Bear Mead


Text and pictures - John Palmer

Bear Mead is a small private Nature Reserve on the NW border of Corfe Mullen, run by John and Rosie Palmer. Access is along the bridleway from the A31, opposite Candy's Lane.

Bear Mead on the South bank of the Dorset Stour is a beautiful place, 25 acres of meadow and pasture, old hawthorn hedgerows dotted with big ash trees, and the river gliding by. Wimborne Minster and Charborough Park tower can be seen in the distance, the bells heard on Sundays, and there are often spectacular sunsets across the flat floodplain. Deer, swans, herons, moorhens and coots are seen every day. There is private fishing (a 7 pound chub was caught recently) but no right of way crosses Bear Mead. The occasional canoeist paddles upstream from Eye Mead bridge towards White Mill bridge. The nearest road or house is 700 yards away. [-- more --]

Because much of the river's course is across clay soil the water level varies greatly. In summer low water level makes the river a diverse and important habitat, supporting many rare plants. In winter the river sometimes floods, and is therefore bordered by wide flood plains.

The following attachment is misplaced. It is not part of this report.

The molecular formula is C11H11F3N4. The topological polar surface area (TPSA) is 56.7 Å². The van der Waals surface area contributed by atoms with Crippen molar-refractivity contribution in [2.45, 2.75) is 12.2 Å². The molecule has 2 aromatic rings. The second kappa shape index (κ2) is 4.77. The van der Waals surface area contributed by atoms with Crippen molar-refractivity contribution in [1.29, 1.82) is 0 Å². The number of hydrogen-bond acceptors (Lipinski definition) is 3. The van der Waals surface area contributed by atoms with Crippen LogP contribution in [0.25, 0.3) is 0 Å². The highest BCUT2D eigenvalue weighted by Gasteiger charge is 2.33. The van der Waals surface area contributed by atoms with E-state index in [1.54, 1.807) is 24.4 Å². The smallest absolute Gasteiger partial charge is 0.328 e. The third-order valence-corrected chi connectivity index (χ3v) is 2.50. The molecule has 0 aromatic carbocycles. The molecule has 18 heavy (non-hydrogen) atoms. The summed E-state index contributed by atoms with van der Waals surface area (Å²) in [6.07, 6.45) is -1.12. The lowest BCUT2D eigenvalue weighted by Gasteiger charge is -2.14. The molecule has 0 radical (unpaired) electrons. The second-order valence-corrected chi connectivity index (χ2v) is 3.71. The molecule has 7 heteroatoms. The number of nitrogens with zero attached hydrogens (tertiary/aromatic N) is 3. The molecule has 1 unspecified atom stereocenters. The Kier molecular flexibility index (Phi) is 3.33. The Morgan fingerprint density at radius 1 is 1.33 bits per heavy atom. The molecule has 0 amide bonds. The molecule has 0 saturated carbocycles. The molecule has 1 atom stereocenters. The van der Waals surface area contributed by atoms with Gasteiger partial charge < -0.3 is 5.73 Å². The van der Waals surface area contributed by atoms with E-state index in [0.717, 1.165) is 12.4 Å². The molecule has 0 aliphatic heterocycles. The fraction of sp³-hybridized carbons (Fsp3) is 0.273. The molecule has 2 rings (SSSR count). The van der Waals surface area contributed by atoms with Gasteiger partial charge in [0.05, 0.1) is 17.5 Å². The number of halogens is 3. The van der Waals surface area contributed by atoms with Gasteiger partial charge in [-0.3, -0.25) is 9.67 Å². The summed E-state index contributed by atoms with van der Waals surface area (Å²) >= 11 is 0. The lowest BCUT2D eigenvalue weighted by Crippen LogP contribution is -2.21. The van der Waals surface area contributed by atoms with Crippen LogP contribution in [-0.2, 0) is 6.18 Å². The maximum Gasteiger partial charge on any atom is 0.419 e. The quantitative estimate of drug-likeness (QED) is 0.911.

To preserve the rich riverbank flora, cattle and sheep are not allowed and the lush pasture grass is cut by machine in June. Part of Bear Mead is devoted to a plantation of oak saplings from Sherwood Forest.

In 1813 the area was affected by the Inclosures Act, owners had to erect heavy wire and post fences before ownership was awarded. Today's mature hedges were probably planted then. Use was all pasture or meadow.

Nearby is the site of a now-vanished and little-known watermill called Lake Mill. Fishing Rights are let to Salisbury & District Angling Club (who call the beat "Bear Mead Fishery").

Lake Mill is mentioned in the Kingston Lacy records of 1606 as being owned by William Gillingham, ancestor of the founder of Pamphill school. The Mill was supplied with water from the Stour along a disused arm of the river, which was filled in around 1800, becoming an overgrown ditch. In 2007 the flow was restored, and in winter can be seen flowing in both directions!

In 2008 a mysterious fallen Monolith was discovered at Bear Mead. Weighing 1,000 kg, permission was obtained to raise it. It may have been a 'hele' stone for a stone circle on the other side of the river Stour.

More information about Bear Mead can be found online at www.eyemead.com/bearmead.htm.
Contact the warden and webmaster on johnpalmer@eyemead.com

Gates into Bear Mead have to be kept locked against dumping vehicles, but careful walkers are allowed.

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